After a hard-fought match, soccer players stand around on the field and end up talking to their teammates, as well as the opposition. As long as no controversy goes on in the middle of a match, it is usually a pretty cordial time. In fact, there is one particularly friendly ritual, and new fans of the game might not know exactly what is going on at first.
Why do soccer players trade jerseys? The tradition of soccer players trading jerseys started in the 1930s. It is a sign of respect and sportsmanship. Players will exchange jerseys after a clean, fair match, and individual players can have their reasons why they pick someone. Many players end up collecting all the different jerseys.
Sportsmanship In Soccer
After a grueling 90 minutes on the pitch, there is usually a winner or a loser. That means that one side feels much better than the other, but that does not mean that there has to be any animosity after the whistle.
The exchange of jerseys is a way to show respect and sportsmanship. Players do this exchange at all levels, and as one might expect, the most talented players are the most coveted jerseys out there. The player who gets an opportunity to exchange jerseys with the likes of Messi and Cristiano Ronaldo are likely cherishing that jersey for the rest of life.
Even the top players in the game also love exchanging jerseys. They might not be building a collection of players quite on their level, but it is a way to reminisce about some of the best battles.
For example, Messi has one of the best collections in the game right now, and he shows it off in social media circles quite a bit. It becomes a memorable part of their career, and they can even go back and build out a closet or a room to display everything.
Occasionally, players will also use the jersey exchange down the road to help with some type of funding. Exchanged jerseys have popped up in charity events, and they even have been sold off by players who struggle later on financially. Although it is sad to see players struggling, it is a way for fans to get an opportunity to collect match-worn gear.
Who Started The Jersey Exchange Trend?
The story goes that when France finally beat England for the first time in 1931, the winning side wanted to exchange jerseys to have as keepsakes. Even though France was the better team that day, England was known for their legendary soccer status. England showed that they were a good sport that day, and went along with the exchange.
After losing 5-2, most of those English players were not in the best of moods. They could very easily deny this exchange and go on with their lives. In many ways, that set the tone for changes in today’s world as well. Players might not necessarily be happy after a loss, but refusing to exchange jerseys can make a player look bad.
Do Teams Always Exchange Jerseys?
As long as the match goes without incident, chances are they will be a few jersey exchanges at the end. However, if there is some level of hatred, teams may refuse to go with the tradition. This can either be a refusal from an individual player, or an entire team.
This might be a little shocking when fans see this happen, but it is not the end of the world. It is not a requirement, and it might be better to avoid any tricky situations instead of forcing something to happen.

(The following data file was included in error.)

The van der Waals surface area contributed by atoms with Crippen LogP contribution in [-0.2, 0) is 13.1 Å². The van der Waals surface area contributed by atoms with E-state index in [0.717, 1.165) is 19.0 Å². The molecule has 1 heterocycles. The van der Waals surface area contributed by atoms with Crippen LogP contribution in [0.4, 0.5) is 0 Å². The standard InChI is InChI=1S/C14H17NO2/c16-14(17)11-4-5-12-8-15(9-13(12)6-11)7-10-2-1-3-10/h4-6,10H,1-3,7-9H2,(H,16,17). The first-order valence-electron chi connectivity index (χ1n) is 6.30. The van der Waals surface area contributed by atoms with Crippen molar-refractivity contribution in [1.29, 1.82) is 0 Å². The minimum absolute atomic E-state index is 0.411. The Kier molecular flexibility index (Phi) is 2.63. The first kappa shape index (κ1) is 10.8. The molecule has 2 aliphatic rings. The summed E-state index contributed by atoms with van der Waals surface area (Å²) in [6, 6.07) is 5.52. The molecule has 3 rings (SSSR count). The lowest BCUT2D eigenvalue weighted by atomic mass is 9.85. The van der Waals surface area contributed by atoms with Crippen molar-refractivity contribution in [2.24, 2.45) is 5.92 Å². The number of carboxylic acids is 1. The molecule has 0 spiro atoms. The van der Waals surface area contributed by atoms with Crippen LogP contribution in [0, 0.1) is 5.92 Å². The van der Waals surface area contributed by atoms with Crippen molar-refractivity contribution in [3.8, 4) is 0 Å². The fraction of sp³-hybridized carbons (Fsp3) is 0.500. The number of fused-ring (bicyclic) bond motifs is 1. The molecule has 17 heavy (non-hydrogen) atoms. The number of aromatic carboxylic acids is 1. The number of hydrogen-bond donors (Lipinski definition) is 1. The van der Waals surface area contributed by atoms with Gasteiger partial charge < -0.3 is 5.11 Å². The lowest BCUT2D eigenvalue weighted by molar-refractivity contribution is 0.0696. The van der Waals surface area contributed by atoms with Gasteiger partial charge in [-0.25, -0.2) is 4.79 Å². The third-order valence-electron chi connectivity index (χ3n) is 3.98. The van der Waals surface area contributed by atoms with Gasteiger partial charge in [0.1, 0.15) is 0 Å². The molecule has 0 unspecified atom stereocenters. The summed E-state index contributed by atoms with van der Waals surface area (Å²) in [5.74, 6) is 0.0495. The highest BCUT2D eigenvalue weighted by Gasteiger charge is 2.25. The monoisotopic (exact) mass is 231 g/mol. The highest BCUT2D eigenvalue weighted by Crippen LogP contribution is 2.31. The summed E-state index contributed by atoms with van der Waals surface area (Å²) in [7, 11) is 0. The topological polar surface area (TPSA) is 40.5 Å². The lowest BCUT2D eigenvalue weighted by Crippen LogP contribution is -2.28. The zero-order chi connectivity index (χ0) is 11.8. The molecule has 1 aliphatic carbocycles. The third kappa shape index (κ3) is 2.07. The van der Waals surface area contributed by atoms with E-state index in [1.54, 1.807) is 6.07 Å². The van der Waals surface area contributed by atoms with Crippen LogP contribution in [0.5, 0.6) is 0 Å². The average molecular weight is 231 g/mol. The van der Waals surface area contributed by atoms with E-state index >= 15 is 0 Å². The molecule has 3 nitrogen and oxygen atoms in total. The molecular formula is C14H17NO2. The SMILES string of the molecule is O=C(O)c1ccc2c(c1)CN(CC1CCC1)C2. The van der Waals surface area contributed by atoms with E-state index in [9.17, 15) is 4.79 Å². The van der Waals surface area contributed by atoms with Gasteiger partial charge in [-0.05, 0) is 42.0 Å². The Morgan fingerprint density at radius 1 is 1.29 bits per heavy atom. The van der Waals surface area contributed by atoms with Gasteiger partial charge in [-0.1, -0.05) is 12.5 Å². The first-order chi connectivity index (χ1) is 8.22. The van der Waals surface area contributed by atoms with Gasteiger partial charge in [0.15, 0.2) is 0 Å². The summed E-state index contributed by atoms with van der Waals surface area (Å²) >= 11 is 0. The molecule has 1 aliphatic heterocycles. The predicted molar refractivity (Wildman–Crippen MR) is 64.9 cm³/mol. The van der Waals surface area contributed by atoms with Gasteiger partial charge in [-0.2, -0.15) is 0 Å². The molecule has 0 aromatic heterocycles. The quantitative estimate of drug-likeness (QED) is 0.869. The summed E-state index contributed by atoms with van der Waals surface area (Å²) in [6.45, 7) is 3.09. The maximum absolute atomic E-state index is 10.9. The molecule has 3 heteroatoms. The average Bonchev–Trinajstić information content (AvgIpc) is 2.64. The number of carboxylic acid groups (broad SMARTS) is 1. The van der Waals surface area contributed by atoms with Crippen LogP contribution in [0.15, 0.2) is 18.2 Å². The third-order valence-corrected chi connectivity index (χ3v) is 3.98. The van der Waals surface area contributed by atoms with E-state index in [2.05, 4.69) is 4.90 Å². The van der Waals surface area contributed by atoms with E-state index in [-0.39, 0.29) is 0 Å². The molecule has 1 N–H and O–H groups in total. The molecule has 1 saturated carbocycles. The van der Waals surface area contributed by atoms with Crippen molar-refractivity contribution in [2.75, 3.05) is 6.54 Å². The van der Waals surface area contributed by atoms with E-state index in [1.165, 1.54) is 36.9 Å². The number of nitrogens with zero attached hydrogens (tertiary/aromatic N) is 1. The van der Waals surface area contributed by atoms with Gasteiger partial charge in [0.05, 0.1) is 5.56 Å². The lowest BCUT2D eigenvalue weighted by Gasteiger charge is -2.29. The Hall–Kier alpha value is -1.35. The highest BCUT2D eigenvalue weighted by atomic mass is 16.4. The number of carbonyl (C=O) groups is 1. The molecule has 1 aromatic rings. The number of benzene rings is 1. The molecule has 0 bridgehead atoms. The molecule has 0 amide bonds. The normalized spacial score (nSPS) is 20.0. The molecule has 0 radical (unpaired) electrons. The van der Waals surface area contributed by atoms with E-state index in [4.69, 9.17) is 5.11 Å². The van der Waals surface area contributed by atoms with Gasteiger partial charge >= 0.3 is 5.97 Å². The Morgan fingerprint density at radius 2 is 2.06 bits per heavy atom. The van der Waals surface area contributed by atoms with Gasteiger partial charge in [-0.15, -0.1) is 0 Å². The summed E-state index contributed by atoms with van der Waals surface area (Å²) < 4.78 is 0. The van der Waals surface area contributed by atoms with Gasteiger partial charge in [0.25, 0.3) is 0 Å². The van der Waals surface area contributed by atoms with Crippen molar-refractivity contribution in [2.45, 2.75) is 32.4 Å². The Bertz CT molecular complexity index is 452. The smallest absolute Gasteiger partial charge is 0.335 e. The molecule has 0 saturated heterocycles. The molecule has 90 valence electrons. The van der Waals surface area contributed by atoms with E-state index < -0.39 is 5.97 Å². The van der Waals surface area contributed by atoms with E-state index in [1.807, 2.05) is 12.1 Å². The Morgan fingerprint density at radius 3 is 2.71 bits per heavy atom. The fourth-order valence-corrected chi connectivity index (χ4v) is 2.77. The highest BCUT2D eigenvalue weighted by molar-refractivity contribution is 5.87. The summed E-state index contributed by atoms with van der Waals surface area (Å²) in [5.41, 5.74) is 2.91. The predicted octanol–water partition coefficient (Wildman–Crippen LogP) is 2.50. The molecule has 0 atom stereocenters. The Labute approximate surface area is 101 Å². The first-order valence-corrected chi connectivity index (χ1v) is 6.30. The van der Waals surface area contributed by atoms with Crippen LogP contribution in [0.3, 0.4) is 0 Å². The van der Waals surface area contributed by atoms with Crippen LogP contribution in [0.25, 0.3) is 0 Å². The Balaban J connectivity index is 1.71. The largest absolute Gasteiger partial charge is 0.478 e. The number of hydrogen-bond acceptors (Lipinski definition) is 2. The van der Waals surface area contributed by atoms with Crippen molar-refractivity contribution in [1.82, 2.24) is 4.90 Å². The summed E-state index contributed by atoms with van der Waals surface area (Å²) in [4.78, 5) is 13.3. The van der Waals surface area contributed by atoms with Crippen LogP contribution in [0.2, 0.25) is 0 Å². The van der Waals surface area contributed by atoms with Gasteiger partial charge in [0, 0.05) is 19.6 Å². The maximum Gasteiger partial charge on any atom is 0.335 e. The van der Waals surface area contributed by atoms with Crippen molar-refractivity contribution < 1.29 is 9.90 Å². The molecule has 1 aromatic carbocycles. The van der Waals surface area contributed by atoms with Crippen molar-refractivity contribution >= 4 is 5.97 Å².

Generally speaking, big matches tend to have more jersey exchanges. Some teams will have special jerseys for that match, so they do not necessarily need them again after the match.
When Are Jerseys Exchanged?
Except for very extreme situations, jerseys should only be exchanged at the end of a match. It makes sense in many ways because players need to have their jerseys on when the match is going on in the first place.
Some players might be tempted to switch jerseys before the match is over, especially if the two players are not participating in the match. However, this is usually frowned upon, and is not considered proper jersey swapping etiquette.
There is really no rhyme or reason as far as who initiates the exchange in the first place. Some people believe that the better player should be the one who dictates who they exchange the jersey with, but that might not always work out the way it should.
Will The Trend Continue?
If anything, the trading of soccer jerseys is starting to take off more than ever before. Not only is it happening in soccer, but other sports as well. It is a great sign of respect, and it is also one of the most memorable pieces a person can pick up during their playing days.
In particular, it seems like a professional sport that is starting to do this the most is basketball. Players about to retire can exchange their jersey with another player on the opposite side as a sign of respect and as a way to pass the torch. Dwyane Wade is one recently retired player who really bought into this tradition.
This trend can only happen in certain leagues, as lower-level leagues do not have the budget to buy new jerseys all the time. There are some variations though, including players exchanging another piece of clothing or wristbands to show respect.
All in all, it does seem like a soccer tradition that is here to stay. Players love it, the top leagues can afford it, and fans are willing to spend good money when they hit the open market.